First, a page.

To build AI technology, start-ups turn to bigger rivals for help

To build AI technology, start-ups turn to bigger rivals for help

The tech industry loves its garage start-up stories. From Hewlett-Packard to Google, stories of bootstrapped companies that grew into giants have inspired generations of entrepreneurs.

But the massive amounts of funding and computing power required by start-ups trying to keep up with today’s cutting-edge technology, the artificial intelligence used in chatbots like ChatGPT and Google Bard, make those inspirational stories a thing of the past. Can make

In 2019, Aidan Gomez and Nick Frost left Google to form an AI start-up in Toronto called Foghere that could compete with their former employer. After several months, they went back to Google and asked if it would sell them the enormous computing power they needed to build their own AI technology. After the arrangement was personally approved by Google’s chief executive, Sundar Pichai, the tech giant gave them what they wanted.

“It’s ‘Game of Thrones’.” That’s it,” said David Katz, partner at Radical Ventures, the first investor in Fog. He said that big companies like Google, Microsoft and Amazon are controlling the chips. “They’re controlling computing power,” he said. “They’re choosing who gets it.”

It’s difficult to build a groundbreaking AI start-up without the backing of “hyperscalers,” who control huge data centers capable of running AI systems. And it has put industry veterans in the driver’s seat again — leading to what many expect to be the most significant change for the tech industry in decades.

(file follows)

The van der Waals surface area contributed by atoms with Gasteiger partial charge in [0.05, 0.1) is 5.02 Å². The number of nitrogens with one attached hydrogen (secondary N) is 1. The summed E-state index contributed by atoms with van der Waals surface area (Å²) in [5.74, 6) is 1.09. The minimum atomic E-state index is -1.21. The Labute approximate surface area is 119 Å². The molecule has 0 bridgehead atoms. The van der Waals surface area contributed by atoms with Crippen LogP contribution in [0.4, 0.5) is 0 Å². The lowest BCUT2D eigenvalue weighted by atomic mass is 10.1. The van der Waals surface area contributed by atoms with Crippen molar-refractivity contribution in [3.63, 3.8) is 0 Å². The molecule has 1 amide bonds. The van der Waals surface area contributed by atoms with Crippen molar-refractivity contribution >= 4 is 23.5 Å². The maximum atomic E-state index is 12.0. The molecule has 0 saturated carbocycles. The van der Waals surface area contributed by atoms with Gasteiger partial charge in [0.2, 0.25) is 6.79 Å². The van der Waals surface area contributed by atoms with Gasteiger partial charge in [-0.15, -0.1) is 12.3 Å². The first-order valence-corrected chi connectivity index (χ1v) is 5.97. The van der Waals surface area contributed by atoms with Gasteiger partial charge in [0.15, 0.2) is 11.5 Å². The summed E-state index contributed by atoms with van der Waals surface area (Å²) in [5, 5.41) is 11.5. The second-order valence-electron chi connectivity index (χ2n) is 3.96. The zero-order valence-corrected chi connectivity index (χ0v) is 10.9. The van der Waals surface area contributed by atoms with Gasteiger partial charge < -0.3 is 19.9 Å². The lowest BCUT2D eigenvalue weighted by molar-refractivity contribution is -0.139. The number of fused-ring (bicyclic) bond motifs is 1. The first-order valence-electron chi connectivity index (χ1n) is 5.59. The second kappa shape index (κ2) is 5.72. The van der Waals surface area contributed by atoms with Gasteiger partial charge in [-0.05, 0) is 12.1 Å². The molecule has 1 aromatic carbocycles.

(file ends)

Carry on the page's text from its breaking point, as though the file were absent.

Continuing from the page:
OpenAI, the start-up behind ChatGPT, recently raised $10 billion from Microsoft. It will put most of that money back into Microsoft as it pays for time on huge clusters of computer servers operated by the big company. These machines, spread over thousands of specialized computer chips, are essential for improving and expanding the skills of ChatGPT and similar technologies.

Competitors may not be able to keep pace with OpenAI until they have access to a similar amount of computing power. Cohair recently raised $270 million, bringing its total funding to over $440 million. It will use most of that money to buy computing power from companies like Google.

Other start-ups have made similar arrangements, notably a Silicon Valley company called Anthropic, founded in 2021 by a group of former OpenAI researchers; Character.AI, founded by two leading Google researchers; and Inflection AI, which was founded by a former Google executive. Inflection raised $1.3 billion in funding last week, bringing its total to $1.5 billion.

At Google, Mr. Gomez was part of a small research team that designed TransformerBasic technology used to build chatbots like ChatGPT and Google Bard.

Transformers are a powerful example of what scientists call a neural network – a mathematical system that can learn skills by analyzing data. Neural networks have existed for years, helping to run everything from talking digital assistants like Siri to instant translation services like Google Translate.

Transformers took this idea into new territory. Running on hundreds or even thousands of computer chips, it can analyze far more data, far more quickly.